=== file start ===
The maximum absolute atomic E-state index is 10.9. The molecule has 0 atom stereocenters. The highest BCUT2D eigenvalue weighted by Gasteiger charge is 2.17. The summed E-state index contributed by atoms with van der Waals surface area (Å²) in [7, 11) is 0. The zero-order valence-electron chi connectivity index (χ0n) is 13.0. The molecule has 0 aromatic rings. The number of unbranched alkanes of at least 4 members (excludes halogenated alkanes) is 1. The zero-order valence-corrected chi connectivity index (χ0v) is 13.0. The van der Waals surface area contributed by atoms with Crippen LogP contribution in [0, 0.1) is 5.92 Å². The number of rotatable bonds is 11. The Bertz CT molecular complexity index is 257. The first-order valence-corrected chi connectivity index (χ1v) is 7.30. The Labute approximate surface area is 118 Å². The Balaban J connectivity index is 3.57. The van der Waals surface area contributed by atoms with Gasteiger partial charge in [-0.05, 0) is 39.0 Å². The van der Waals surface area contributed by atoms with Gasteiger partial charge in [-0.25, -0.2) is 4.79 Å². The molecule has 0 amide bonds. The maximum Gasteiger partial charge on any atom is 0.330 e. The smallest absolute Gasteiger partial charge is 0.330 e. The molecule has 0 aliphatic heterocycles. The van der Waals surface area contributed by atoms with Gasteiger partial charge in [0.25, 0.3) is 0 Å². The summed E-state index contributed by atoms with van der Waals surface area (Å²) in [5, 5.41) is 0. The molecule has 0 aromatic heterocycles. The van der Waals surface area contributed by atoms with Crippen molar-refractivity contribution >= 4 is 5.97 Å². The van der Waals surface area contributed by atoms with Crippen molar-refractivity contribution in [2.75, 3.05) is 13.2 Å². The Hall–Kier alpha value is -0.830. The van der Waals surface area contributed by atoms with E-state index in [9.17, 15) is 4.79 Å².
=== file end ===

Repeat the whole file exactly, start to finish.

The maximum absolute atomic E-state index is 10.9. The molecule has 0 atom stereocenters. The highest BCUT2D eigenvalue weighted by Gasteiger charge is 2.17. The summed E-state index contributed by atoms with van der Waals surface area (Å²) in [7, 11) is 0. The zero-order valence-electron chi connectivity index (χ0n) is 13.0. The molecule has 0 aromatic rings. The number of unbranched alkanes of at least 4 members (excludes halogenated alkanes) is 1. The zero-order valence-corrected chi connectivity index (χ0v) is 13.0. The van der Waals surface area contributed by atoms with Crippen LogP contribution in [0, 0.1) is 5.92 Å². The number of rotatable bonds is 11. The Bertz CT molecular complexity index is 257. The first-order valence-corrected chi connectivity index (χ1v) is 7.30. The Labute approximate surface area is 118 Å². The Balaban J connectivity index is 3.57. The van der Waals surface area contributed by atoms with Gasteiger partial charge in [-0.05, 0) is 39.0 Å². The van der Waals surface area contributed by atoms with Gasteiger partial charge in [-0.25, -0.2) is 4.79 Å². The molecule has 0 amide bonds. The maximum Gasteiger partial charge on any atom is 0.330 e. The smallest absolute Gasteiger partial charge is 0.330 e. The molecule has 0 aliphatic heterocycles. The van der Waals surface area contributed by atoms with Gasteiger partial charge in [0.25, 0.3) is 0 Å². The summed E-state index contributed by atoms with van der Waals surface area (Å²) in [5, 5.41) is 0. The molecule has 0 aromatic heterocycles. The van der Waals surface area contributed by atoms with Crippen molar-refractivity contribution >= 4 is 5.97 Å². The van der Waals surface area contributed by atoms with Crippen molar-refractivity contribution in [2.75, 3.05) is 13.2 Å². The Hall–Kier alpha value is -0.830. The van der Waals surface area contributed by atoms with E-state index in [9.17, 15) is 4.79 Å².